The Best Picture Oscar for “CODA” was historic for many reasons. For example, it includes the fact that after Hollywood historically ignored or misrepresented people with disabilities, it honored films with authentic castings of deaf people.
So can we expect a flood of films about people with disabilities? The 2022 Oscar contenders so far have shown that it’s not a flood, but a trickle. “Causeway,” “Cha Cha Real Smooth,” “The Greatest Beer Run Ever,” and “Lady Chatterley’s Lover” all feature genuine casting, with disabled actors playing disabled characters. (What a concept!)
“Beer Run” director and co-writer Peter Farrelly and his brother Bobby have always cast disabled actors.
“Twenty percent of the world is disabled,” he says. variety“In the making of movies and TV shows, it wouldn’t be a real world without people with disabilities.”
“Cha-Cha” writer-director Cooper Rafe says it never occurred to him to audition a non-autistic actor for the central role of Laura, who is on the autism spectrum. Actress Vanessa Berghardt.
Leif speaks variety“In film, we always try to make the scenes more real and authentic, and the first step is to cast the person who best fills the role. is a waste of time. They do research, but they don’t have hearts.”
Lady Chatterley’s Lover is the second feature film directed by Laure de Clermont-Tonnerre. Her 2013 short “Atlantic Avenue” featured wheelchair actress Leopoldin Her Huy Goo Her De Pointe. So wheelchair user Clifford, for her role of Lord Chatterley, “clearly wanted to open up the casting to people with disabilities,” she says. “It’s important to be authentic and to give a chance,” she said.
The role is played by Matthew Duckett, a stage actor with cerebral palsy who is making his feature film debut.
Deaf actor Russell Harvard has one scene in “Causeway” as Jennifer Lawrence’s brother, and it’s impressive.
Four award-contending films of disabled characters fall short of accurately representing the world, but they’re a leap forward from most of the Oscar era. These films help answer the question of whether actors with disabilities can succeed in Hollywood. they are already working.
After the #OscarsSoWhite movement in 2015, decision makers have worked to make the industry, including the Academy Awards, more inclusive.
This year’s nominees are race/ethnic and gender based 2015 and beyond, including Bardo, Black Panther: Wakanda Forever, Everything Everywhere All At Once, Liberation, Inspection and Till. It shows the growth of diversity. “Woman King” and “Woman Talking”. So far, however, people with disabilities have not always been part of the inclusion movement.
Burghardt says that prior to “Cha Cha,” her agents typically didn’t reveal her autism.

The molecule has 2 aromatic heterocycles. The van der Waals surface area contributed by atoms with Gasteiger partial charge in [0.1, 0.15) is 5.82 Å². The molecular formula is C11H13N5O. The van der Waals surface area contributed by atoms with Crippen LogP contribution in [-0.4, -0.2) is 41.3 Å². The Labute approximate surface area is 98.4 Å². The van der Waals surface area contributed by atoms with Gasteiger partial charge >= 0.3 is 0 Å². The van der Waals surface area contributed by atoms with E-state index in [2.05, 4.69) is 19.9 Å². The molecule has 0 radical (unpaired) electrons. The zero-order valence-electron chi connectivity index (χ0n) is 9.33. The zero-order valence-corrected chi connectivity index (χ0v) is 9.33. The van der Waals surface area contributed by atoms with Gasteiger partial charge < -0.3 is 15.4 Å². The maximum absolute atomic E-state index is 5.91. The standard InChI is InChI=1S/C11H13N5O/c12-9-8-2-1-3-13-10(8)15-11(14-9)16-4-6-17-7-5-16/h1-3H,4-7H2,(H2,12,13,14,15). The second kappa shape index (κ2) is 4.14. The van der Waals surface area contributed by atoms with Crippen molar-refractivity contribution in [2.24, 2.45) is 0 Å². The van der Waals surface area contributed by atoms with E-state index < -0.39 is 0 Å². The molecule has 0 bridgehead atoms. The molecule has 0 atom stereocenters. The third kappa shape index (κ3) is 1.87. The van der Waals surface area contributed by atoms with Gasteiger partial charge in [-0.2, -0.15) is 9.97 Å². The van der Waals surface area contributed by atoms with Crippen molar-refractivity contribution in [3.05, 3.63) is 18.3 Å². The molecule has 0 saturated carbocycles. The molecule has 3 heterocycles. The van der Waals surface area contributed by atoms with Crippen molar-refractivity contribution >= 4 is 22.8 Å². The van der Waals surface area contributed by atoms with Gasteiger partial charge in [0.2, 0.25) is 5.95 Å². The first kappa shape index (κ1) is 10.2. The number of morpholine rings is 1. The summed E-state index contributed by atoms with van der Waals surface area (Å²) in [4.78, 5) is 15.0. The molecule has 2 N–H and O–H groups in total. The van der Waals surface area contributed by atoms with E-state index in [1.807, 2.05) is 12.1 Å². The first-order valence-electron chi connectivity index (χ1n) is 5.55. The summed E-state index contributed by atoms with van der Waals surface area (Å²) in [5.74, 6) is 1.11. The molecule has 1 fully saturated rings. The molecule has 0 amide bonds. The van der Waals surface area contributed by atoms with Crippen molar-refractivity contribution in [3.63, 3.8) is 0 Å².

For years, Farrelly points out that the script had to specify that the character wasn’t white in order for employers to take this into account. No need to mention species diversity, I hope this happens to people with disabilities, and if you give them an audition, they might be shocked at how many good actors don’t get a chance.
Farrelly’s fact-based “Beer Run” focuses on Chicky (Zac Efron) and his friends, including Brandon (McGregor Arnie), who is uncommented on crutches for his cerebral palsy. They are just part of everyday life.
Jenny Gold directed the documentary “CinemAbility: The Art of Inclusion” centered on this topic.
she tells variety“It is important for employers to understand that people with disabilities can perform their jobs well.”
She is part of a group working to form a board committee on disability employment.
“There are a lot of programs that deal with diversity, but they rarely mention disability. Things are opening up now, even in American companies, which is great.”
There is a perception that hiring people with disabilities increases project complexity and budget.
Farrelly exclaims: I hear it all the time. I have worked with literally hundreds of disabled actors and they have never interfered with us. I’m an actor. This is 2022. we can make it work. “
As for the behind-the-camera work, some people are working there now, but keep their disabilities a secret. increase. Farrelly advises that artists with disabilities have “many opportunities” in post-production.
The French-born director Clermont-Tonneret seems genuinely taken aback by the idea that disabled workers in front of and behind the camera can make the production more difficult.
“Never heard of it. It doesn’t make sense. Why? It should never matter.”
Burghardt concludes with a sigh. Being disabled is not such a big deal. “